Small firms complain over utility contracts

A third (35 per cent) of small businesses do not know when their utility contracts end and 31 per cent do not begin to consider the renewal until they get a letter from their current providers with the rest of the market.

That was the result of research from the Forum of Private Business.

The group said that a third of business owners surveyed by the Forum describe standards of customer service as ‘poor’ or ‘very poor’. Many cite contractual issues – including the practice of rolling businesses over on to often more expensive contracts with little warning.

Just 11% can understand their utilities contracts, 35 per cent think it is difficult to switch suppliers and 40 per cent feel that contractual terms and conditions are ‘poor’ or ‘very poor’. Almost half of all respondents (47%) are concerned that utilities costs are too steep.

“There must be better protection to stop the erosion of service provided by utilities companies to commercial customers, particularly after the demise of Energy Watch and then Consumer Focus,” said the Forum’s chief executive Phil Orford. “Ofgem does not have the necessary powers to protect all small businesses and, unless we establish proper levels of service and transparency which allow them to make informed choices, they will continue to suffer at the hands of utilities providers.”

He added: “At the very least protections that have been introduced for micro businesses should apply to all small businesses. There is absolutely no evidence that SMEs with more than 10 employees are better equipped to handle issues with utilities companies.”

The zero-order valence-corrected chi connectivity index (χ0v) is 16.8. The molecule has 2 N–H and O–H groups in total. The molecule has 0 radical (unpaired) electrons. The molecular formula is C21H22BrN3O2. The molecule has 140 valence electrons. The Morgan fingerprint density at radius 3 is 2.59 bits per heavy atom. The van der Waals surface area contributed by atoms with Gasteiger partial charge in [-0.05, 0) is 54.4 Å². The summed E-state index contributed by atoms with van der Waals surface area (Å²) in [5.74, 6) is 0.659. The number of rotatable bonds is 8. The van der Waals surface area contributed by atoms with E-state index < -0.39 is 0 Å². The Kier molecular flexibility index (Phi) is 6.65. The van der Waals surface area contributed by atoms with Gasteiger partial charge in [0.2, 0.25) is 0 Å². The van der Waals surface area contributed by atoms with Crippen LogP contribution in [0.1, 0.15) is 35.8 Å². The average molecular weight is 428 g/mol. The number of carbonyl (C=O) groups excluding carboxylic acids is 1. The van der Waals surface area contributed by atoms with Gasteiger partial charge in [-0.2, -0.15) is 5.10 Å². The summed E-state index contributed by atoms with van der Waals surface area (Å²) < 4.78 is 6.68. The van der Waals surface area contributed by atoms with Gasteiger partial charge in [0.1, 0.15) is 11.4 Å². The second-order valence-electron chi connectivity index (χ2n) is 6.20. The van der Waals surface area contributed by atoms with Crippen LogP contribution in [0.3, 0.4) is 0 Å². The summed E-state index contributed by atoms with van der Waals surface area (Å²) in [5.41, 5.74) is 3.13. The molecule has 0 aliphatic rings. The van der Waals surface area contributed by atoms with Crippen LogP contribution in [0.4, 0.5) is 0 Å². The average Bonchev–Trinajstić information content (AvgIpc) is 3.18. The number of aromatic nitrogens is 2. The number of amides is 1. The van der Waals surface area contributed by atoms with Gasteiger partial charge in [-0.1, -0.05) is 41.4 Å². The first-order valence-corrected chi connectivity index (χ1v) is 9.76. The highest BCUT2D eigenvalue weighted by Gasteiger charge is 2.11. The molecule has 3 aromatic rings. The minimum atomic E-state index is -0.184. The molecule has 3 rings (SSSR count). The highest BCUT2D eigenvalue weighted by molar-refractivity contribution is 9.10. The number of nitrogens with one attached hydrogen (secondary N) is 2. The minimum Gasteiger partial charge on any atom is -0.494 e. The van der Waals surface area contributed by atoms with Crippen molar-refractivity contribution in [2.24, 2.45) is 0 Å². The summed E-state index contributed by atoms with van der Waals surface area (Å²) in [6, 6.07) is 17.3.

Meanwhile, energy supplier Eon suggested more than half of small business owners do not read the terms and conditions of contracts they receive from their utilities suppliers.

As a result, Eon said it has radically overhauled the way it communicates with its small business customers by cutting the number of product names and by simplifying its terms and conditions.The company has cut their number of products to five, and the new terms and conditions, which have been radically simplified to signpost key contract details, start going out to customers this week.

The research also found that small business owners were least likely to read the terms and conditions provided by their water supplier (just 2 per cent), followed by energy supplier (24 per cent), or broadband supplier (26 per cent) and most likely to give their telephone or mobile contract most of their time (at 48 per cent).

The worst offenders by sector were businesses in telecoms and designers, with over two thirds stating they never read terms and conditions. Engineers followed with 64 per cent, closely followed by the legal profession (63 per cent) and public services (61 per cent), all saying they would file the information immediately, only referring to it if they needed a telephone number.
Source: Utility Week

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